BY ANY OTHER NAME
Cold Lunch Recordings gets dirty looking for Nashville’s next great rock bands
"Have you ever looked it up in the dictionary? Specifically, the Urban Dictionary?” asks Gary Branigan. He’s not smiling through his reddish-gray beard, but his tone smirks.
“It’s a gross, lewd sex act — disgusting,” says Caroline Bowman, sitting across the booth.
It’s Friday, 1 p.m., at Drifters in 5 Points, which is holding two-thirds of Cold Lunch Recordings’ owners. (The missing piece, Taylor Jones, is touring with his band, Sad Baxter.) But a problem emerges: As the two tell their label’s origin story, they can’t seem to remember exactly what the name meant.
“I think there’s something with glass,” Bowman says. Branigan dismisses it. “That’s a Hot Carl,” he says, scrolling down his phone.
“Oh, wait, here we go,” he mumbles, and reads. “I think that’s the one.” Bowman, slightly sickened, thinks so, too.
So what is a Cold Lunch? In the murkier corners of the Internet … you probably don’t want to know. In East Nashville, it’s a 2-year-old fledgling rock label and the 2.0 version of the shuttered Palaver Records, once home to the now legendary Buffalo Clover (read: early Margo Price) and many, many others. CLR is three calculating music businesspeople and five interns releasing records by local bands they love, only partially disguising their earnestness behind a beard of sophomoric sex jokes.
Palaver Records was a mess, Branigan openly admits. Started after the New York native failed to find a job as a sound engineer, the then-24-year-old started his own label as a fuck-you to the country music houses that didn’t want him. He drew an equally ill-fitting group of musicians. As the now-33-year-old Branigan says, “[Margo Price and her husband, Jeremy] were the kids that would go down to Music Row and sing protest songs against the big machine. They encouraged us to keep moving.”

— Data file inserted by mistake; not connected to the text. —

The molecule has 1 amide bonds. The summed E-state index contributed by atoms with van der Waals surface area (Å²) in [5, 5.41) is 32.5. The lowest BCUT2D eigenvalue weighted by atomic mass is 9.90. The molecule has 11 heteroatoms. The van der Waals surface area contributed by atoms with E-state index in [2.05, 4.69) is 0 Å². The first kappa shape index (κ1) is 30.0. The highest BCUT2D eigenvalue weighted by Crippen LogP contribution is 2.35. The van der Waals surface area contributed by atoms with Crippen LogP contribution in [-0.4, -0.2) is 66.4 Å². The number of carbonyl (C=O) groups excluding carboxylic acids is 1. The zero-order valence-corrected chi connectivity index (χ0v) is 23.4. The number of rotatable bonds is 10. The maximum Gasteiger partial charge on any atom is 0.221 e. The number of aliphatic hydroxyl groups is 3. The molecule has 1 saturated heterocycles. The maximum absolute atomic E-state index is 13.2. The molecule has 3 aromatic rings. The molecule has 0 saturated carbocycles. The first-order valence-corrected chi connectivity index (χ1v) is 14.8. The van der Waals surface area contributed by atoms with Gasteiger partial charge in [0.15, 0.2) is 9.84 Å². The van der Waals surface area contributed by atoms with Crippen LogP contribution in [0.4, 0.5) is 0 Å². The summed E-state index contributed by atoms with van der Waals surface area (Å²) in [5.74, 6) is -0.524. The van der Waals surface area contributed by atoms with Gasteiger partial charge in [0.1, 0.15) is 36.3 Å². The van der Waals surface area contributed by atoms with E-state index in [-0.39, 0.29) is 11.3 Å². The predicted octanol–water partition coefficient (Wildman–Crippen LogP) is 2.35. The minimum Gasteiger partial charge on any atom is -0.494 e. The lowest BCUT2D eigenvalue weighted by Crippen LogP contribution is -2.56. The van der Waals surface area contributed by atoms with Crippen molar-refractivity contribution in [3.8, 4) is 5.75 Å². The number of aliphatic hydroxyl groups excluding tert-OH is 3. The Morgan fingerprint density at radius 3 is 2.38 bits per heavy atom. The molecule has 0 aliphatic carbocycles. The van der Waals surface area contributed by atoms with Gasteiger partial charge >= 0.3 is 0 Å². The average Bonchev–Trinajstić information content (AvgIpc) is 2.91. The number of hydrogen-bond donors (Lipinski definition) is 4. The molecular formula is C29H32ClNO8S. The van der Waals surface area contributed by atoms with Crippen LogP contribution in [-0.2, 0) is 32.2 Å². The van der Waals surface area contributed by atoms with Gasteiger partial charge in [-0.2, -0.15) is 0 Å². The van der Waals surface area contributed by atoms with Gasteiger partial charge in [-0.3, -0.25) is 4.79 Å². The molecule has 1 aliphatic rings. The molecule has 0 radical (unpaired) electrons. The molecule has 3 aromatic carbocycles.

Branigan was working at a manic pace, throwing a weekly show at FooBar in East Nashville (since rebranded as The Cobra) to fund Palaver’s releases. But the shows were scattershot in genre and success. Sometimes they’d sell out. One time three people showed up. It was electric and always on the verge of disaster. And like a moth to a flame, Bowman, a misty-eyed, recent college grad from Alabama, was drawn into the fold.
“In my mind, a record label, regardless of size, was a certain thing,” the 28-year-old Bowman says. “It wasn’t like that at all. It was me, in a coffee shop, with some dudes that I didn’t know.”
Bowman didn’t have an affinity for one particular thing. She had talent in many, acting as photographer, PR rep, scout, and a few other roles. She also offered focus, and in 2015 she held an intervention of sorts with Branigan to hone his shotgun-style band selection to something they all loved: the nascent rock scene. Launching in February 2016 at The 5 Spot, CLR introduced itself with local rockers Goth Babe, Quichenight, The JAG, and Lasso Spells. It’s only grown since.
“[CLR] finds these bands, these people who are great and have a voice, and they put them in front of people,” says Liz Cooper, of Liz Cooper & the Stampede, whose band has played four or five of the label’s shows. “They’re active in making something that’s a little different.”
The label will curate between 50 and 75 shows this year, including its first-ever destination festival (late September’s BobFest, in Adams, Tennessee). But Cold Lunch is more controlled, even as the official voice is more irreverent and obscene than ever. Got something to offer? Send them an email. It’s firstname.lastname@example.org.